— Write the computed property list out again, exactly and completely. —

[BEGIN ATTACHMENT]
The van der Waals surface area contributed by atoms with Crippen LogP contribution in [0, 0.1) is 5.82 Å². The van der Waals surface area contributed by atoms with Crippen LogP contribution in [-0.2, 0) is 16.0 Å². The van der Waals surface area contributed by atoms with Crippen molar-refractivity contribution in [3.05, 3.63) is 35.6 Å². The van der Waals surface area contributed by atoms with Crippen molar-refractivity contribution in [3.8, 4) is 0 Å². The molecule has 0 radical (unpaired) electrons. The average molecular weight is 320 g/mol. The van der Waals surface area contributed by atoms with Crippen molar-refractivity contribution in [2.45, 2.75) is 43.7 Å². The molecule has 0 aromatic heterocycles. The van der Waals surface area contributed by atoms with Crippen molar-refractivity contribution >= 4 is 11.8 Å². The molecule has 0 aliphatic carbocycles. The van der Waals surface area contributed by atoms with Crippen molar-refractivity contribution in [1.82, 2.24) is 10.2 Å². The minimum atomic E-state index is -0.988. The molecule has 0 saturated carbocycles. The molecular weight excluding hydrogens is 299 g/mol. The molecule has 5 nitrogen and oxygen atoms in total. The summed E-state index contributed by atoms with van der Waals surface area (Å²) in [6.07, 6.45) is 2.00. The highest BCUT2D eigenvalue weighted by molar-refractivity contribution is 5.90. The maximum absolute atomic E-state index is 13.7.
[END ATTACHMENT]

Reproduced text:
The van der Waals surface area contributed by atoms with Crippen LogP contribution in [0, 0.1) is 5.82 Å². The van der Waals surface area contributed by atoms with Crippen LogP contribution in [-0.2, 0) is 16.0 Å². The van der Waals surface area contributed by atoms with Crippen molar-refractivity contribution in [3.05, 3.63) is 35.6 Å². The van der Waals surface area contributed by atoms with Crippen molar-refractivity contribution in [3.8, 4) is 0 Å². The molecule has 0 radical (unpaired) electrons. The average molecular weight is 320 g/mol. The van der Waals surface area contributed by atoms with Crippen molar-refractivity contribution in [2.45, 2.75) is 43.7 Å². The molecule has 0 aromatic heterocycles. The van der Waals surface area contributed by atoms with Crippen molar-refractivity contribution >= 4 is 11.8 Å². The molecule has 0 aliphatic carbocycles. The van der Waals surface area contributed by atoms with Crippen molar-refractivity contribution in [1.82, 2.24) is 10.2 Å². The minimum atomic E-state index is -0.988. The molecule has 0 saturated carbocycles. The molecular weight excluding hydrogens is 299 g/mol. The molecule has 5 nitrogen and oxygen atoms in total. The summed E-state index contributed by atoms with van der Waals surface area (Å²) in [6.07, 6.45) is 2.00. The highest BCUT2D eigenvalue weighted by molar-refractivity contribution is 5.90. The maximum absolute atomic E-state index is 13.7.